Eion, an American climate tech startup founded in 2021, specializes in silicate mineral amendment for carbon farming and verification of the amount of carbon dioxide (CO₂) removed through enhanced rock weathering (ERW). By working with partners in agriculture, Eion provides economic opportunity and environmental benefits for farmers. By 2026, Eion aims to deliver 500,000 tons of carbon removal every year.
Challenges: carbon emissions and carbon mineralization
Since the early 1900s, carbon dioxide (CO₂) levels in the atmosphere have increased by 50% due to human activities. When fossil fuels (such as coal, oil, and natural gas) are burned for energy production, transportation, and industrial processes, CO₂ is released into the atmosphere. This excess CO₂ acts as a greenhouse gas, trapping heat and causing the air and ocean temperatures to rise. CO₂ emissions play a crucial role in driving climate change.
This warming effect has caused the global average temperature to rise by about 1.1 ºC since the pre-industrial period. This has led to rising in the frequency and intensity of extreme weather events, melting of polar ice caps and glaciers and rising sea levels, shifts in species ranges and increased risk of species extinction, agriculture and food security, and ocean acidification.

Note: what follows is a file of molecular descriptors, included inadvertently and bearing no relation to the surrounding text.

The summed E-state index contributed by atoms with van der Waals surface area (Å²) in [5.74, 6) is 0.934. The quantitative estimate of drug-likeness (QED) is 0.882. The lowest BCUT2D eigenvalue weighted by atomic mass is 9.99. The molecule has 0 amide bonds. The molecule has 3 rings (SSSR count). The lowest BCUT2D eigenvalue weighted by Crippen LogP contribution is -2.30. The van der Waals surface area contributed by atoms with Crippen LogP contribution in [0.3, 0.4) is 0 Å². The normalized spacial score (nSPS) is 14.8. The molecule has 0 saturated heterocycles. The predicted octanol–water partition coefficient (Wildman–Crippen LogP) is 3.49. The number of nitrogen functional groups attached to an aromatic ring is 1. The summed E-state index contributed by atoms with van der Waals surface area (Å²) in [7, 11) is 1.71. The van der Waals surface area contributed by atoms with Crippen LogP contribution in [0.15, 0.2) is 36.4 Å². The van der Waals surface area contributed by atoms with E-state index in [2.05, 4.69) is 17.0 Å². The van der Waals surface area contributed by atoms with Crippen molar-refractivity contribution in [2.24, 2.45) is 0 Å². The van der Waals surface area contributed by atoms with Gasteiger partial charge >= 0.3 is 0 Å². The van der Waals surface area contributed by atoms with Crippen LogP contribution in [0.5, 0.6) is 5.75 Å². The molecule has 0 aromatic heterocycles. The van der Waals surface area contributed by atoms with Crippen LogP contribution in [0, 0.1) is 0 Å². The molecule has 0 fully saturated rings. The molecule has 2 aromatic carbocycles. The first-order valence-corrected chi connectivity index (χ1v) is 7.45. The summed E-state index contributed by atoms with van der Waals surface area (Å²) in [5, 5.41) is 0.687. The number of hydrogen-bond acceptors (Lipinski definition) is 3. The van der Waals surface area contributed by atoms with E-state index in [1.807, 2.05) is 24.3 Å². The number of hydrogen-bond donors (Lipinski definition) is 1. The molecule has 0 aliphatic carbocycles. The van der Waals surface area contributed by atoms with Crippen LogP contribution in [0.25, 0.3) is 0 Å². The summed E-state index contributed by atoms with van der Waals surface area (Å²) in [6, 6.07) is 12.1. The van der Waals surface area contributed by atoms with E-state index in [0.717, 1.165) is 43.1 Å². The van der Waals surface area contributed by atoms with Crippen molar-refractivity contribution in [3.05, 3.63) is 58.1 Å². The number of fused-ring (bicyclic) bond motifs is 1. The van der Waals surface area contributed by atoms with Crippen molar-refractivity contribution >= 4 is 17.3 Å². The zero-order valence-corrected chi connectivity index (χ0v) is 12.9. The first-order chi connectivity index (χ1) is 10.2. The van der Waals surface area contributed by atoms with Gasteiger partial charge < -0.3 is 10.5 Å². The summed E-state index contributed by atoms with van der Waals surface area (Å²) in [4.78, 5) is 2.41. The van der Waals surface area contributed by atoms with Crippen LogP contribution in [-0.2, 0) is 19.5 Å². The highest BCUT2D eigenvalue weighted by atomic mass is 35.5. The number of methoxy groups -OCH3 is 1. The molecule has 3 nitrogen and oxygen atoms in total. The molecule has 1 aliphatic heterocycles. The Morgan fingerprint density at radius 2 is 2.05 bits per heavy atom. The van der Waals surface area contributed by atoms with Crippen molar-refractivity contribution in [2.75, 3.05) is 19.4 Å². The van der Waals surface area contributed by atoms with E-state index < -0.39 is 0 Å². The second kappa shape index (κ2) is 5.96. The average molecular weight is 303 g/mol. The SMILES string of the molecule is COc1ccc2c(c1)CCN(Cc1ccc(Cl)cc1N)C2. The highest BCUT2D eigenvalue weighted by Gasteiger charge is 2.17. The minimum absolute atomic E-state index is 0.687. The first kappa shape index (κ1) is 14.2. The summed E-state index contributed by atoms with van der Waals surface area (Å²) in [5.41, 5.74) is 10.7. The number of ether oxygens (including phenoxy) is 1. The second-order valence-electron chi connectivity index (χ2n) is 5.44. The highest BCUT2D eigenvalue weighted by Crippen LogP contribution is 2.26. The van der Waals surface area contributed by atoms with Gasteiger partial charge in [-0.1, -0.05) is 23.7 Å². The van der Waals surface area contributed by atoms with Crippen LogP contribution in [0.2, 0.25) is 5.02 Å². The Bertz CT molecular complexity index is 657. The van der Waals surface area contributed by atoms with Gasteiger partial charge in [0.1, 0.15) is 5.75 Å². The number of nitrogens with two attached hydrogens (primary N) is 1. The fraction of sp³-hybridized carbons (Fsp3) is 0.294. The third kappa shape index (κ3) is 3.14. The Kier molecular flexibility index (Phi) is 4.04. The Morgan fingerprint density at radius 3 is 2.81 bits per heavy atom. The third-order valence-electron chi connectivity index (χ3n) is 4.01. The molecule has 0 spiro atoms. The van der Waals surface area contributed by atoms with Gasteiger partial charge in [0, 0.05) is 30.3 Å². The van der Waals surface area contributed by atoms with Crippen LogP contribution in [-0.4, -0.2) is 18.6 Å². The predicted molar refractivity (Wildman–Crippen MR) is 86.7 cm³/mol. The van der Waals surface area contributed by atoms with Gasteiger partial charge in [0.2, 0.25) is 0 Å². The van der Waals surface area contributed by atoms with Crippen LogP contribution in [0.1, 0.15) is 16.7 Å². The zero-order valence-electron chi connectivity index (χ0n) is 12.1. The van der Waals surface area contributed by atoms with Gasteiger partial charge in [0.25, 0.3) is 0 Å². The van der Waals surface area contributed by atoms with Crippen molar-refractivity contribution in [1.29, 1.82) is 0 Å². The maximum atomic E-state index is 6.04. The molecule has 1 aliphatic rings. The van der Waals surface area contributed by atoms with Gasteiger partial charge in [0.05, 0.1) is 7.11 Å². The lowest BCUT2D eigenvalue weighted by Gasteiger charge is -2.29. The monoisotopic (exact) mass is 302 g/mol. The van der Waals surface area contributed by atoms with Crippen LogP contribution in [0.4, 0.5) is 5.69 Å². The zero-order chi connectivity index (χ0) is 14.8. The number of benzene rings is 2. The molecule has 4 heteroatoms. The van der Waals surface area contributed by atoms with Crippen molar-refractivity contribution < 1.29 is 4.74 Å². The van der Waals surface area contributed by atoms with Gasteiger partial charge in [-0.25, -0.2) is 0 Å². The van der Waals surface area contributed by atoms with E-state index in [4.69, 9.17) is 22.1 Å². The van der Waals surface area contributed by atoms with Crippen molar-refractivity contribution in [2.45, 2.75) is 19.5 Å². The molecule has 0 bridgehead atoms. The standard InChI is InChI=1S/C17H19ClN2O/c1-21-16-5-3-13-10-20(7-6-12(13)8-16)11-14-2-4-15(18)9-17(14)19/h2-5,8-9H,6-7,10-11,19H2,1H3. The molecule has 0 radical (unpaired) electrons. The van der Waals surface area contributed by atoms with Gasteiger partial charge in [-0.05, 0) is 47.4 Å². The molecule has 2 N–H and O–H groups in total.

To mitigate these impacts, the Paris Agreement aims to limit global warming to well below 2 ºC above pre-industrial levels. The Intergovernmental Panel on Climate Change (IPCC) estimates that a “carbon budget” of about 500 GtCO₂, which corresponds to about ten years at current emission rates, provides a 66% chance of limiting global warming to 1.5 ºC.
When exposed to CO₂ and water, certain rocks, like olivine or basalt, undergo a process called carbon mineralization that sequesters carbon permanently. Rainwater that falls upon these rocks is mildly acidic because CO₂ from the air has dissolved in it and formed carbonic acid (H₂CO₃):
CO₂ + H₂O ⇆ H₂CO₃
The carbonic acid dissociates into a large amount of bicarbonate (HCO₃⁻) and a small amount of carbonate (CO₃²⁻) according to the following chemical reactions:
H₂CO₃ ⇆ H⁺ + HCO₃⁻
HCO₃⁻ ⇆ H⁺ + CO₃²⁻
When olivine or basalt rocks are slowly leached in mildly acidic rainwater, magnesium (Mg²⁺) and calcium (Ca²⁺) cations are released to combine with carbonate (CO₃²⁻), forming solid precipitates of magnesium carbonate (MgCO₃) and calcium carbonate (CaCO₃) via the following reactions: